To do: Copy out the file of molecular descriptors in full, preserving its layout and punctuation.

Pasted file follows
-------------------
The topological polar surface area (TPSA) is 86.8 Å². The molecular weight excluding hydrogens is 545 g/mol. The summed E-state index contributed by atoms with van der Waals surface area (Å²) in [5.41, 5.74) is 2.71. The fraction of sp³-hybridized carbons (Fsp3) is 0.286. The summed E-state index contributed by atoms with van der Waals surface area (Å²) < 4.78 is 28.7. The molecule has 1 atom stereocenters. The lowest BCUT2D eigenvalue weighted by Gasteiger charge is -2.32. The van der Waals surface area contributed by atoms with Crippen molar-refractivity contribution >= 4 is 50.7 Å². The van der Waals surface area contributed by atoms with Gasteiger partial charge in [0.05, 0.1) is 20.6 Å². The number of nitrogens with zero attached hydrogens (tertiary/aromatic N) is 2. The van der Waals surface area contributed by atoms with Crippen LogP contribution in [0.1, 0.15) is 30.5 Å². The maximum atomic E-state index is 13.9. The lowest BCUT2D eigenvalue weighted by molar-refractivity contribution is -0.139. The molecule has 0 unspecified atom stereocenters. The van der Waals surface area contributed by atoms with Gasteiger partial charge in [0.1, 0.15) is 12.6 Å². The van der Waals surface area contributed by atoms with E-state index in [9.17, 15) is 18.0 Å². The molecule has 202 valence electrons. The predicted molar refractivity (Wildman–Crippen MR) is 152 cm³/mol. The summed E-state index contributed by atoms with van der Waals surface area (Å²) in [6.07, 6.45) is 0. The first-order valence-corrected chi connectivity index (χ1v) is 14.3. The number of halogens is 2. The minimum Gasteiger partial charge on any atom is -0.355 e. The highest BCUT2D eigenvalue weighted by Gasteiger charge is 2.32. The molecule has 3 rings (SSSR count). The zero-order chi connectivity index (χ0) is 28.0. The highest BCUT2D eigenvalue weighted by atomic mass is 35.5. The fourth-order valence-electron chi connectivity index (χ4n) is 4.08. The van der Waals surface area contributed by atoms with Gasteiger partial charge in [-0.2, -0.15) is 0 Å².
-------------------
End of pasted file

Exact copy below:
The topological polar surface area (TPSA) is 86.8 Å². The molecular weight excluding hydrogens is 545 g/mol. The summed E-state index contributed by atoms with van der Waals surface area (Å²) in [5.41, 5.74) is 2.71. The fraction of sp³-hybridized carbons (Fsp3) is 0.286. The summed E-state index contributed by atoms with van der Waals surface area (Å²) < 4.78 is 28.7. The molecule has 1 atom stereocenters. The lowest BCUT2D eigenvalue weighted by Gasteiger charge is -2.32. The van der Waals surface area contributed by atoms with Crippen molar-refractivity contribution >= 4 is 50.7 Å². The van der Waals surface area contributed by atoms with Gasteiger partial charge in [0.05, 0.1) is 20.6 Å². The number of nitrogens with zero attached hydrogens (tertiary/aromatic N) is 2. The van der Waals surface area contributed by atoms with Crippen LogP contribution in [0.1, 0.15) is 30.5 Å². The maximum atomic E-state index is 13.9. The lowest BCUT2D eigenvalue weighted by molar-refractivity contribution is -0.139. The molecule has 0 unspecified atom stereocenters. The van der Waals surface area contributed by atoms with Gasteiger partial charge in [0.1, 0.15) is 12.6 Å². The van der Waals surface area contributed by atoms with E-state index in [9.17, 15) is 18.0 Å². The molecule has 202 valence electrons. The predicted molar refractivity (Wildman–Crippen MR) is 152 cm³/mol. The summed E-state index contributed by atoms with van der Waals surface area (Å²) in [6.07, 6.45) is 0. The first-order valence-corrected chi connectivity index (χ1v) is 14.3. The number of halogens is 2. The minimum Gasteiger partial charge on any atom is -0.355 e. The highest BCUT2D eigenvalue weighted by Gasteiger charge is 2.32. The molecule has 3 rings (SSSR count). The zero-order chi connectivity index (χ0) is 28.0. The highest BCUT2D eigenvalue weighted by atomic mass is 35.5. The fourth-order valence-electron chi connectivity index (χ4n) is 4.08. The van der Waals surface area contributed by atoms with Gasteiger partial charge in [-0.2, -0.15) is 0 Å².